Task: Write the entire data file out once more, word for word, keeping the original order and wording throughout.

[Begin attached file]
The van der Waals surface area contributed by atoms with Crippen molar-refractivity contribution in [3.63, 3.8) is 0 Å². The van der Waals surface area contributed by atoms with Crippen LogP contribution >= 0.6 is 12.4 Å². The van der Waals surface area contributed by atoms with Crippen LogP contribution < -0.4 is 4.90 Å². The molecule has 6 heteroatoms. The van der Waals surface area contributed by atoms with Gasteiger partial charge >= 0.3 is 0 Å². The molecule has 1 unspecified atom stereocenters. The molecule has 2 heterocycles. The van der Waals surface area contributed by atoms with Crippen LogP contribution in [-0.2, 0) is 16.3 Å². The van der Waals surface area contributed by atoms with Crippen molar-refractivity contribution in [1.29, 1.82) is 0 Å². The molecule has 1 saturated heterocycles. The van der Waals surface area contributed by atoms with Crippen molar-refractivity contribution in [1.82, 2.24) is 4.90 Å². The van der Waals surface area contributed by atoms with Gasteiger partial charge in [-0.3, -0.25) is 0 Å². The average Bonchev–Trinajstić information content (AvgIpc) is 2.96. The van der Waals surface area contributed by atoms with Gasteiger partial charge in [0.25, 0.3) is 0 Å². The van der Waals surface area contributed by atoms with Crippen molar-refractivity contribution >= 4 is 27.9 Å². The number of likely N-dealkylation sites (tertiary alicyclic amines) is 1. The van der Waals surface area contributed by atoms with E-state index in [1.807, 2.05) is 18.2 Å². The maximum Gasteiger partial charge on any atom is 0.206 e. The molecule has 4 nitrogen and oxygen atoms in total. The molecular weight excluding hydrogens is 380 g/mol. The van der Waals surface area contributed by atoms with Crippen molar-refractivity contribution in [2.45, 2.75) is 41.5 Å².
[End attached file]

The van der Waals surface area contributed by atoms with Crippen molar-refractivity contribution in [3.63, 3.8) is 0 Å². The van der Waals surface area contributed by atoms with Crippen LogP contribution >= 0.6 is 12.4 Å². The van der Waals surface area contributed by atoms with Crippen LogP contribution < -0.4 is 4.90 Å². The molecule has 6 heteroatoms. The van der Waals surface area contributed by atoms with Gasteiger partial charge >= 0.3 is 0 Å². The molecule has 1 unspecified atom stereocenters. The molecule has 2 heterocycles. The van der Waals surface area contributed by atoms with Crippen LogP contribution in [-0.2, 0) is 16.3 Å². The van der Waals surface area contributed by atoms with Crippen molar-refractivity contribution in [1.29, 1.82) is 0 Å². The molecule has 1 saturated heterocycles. The van der Waals surface area contributed by atoms with Crippen molar-refractivity contribution in [1.82, 2.24) is 4.90 Å². The van der Waals surface area contributed by atoms with Gasteiger partial charge in [-0.3, -0.25) is 0 Å². The average Bonchev–Trinajstić information content (AvgIpc) is 2.96. The van der Waals surface area contributed by atoms with Gasteiger partial charge in [0.25, 0.3) is 0 Å². The van der Waals surface area contributed by atoms with Crippen molar-refractivity contribution >= 4 is 27.9 Å². The number of likely N-dealkylation sites (tertiary alicyclic amines) is 1. The van der Waals surface area contributed by atoms with E-state index in [1.807, 2.05) is 18.2 Å². The maximum Gasteiger partial charge on any atom is 0.206 e. The molecule has 4 nitrogen and oxygen atoms in total. The molecular weight excluding hydrogens is 380 g/mol. The van der Waals surface area contributed by atoms with Crippen molar-refractivity contribution in [2.45, 2.75) is 41.5 Å².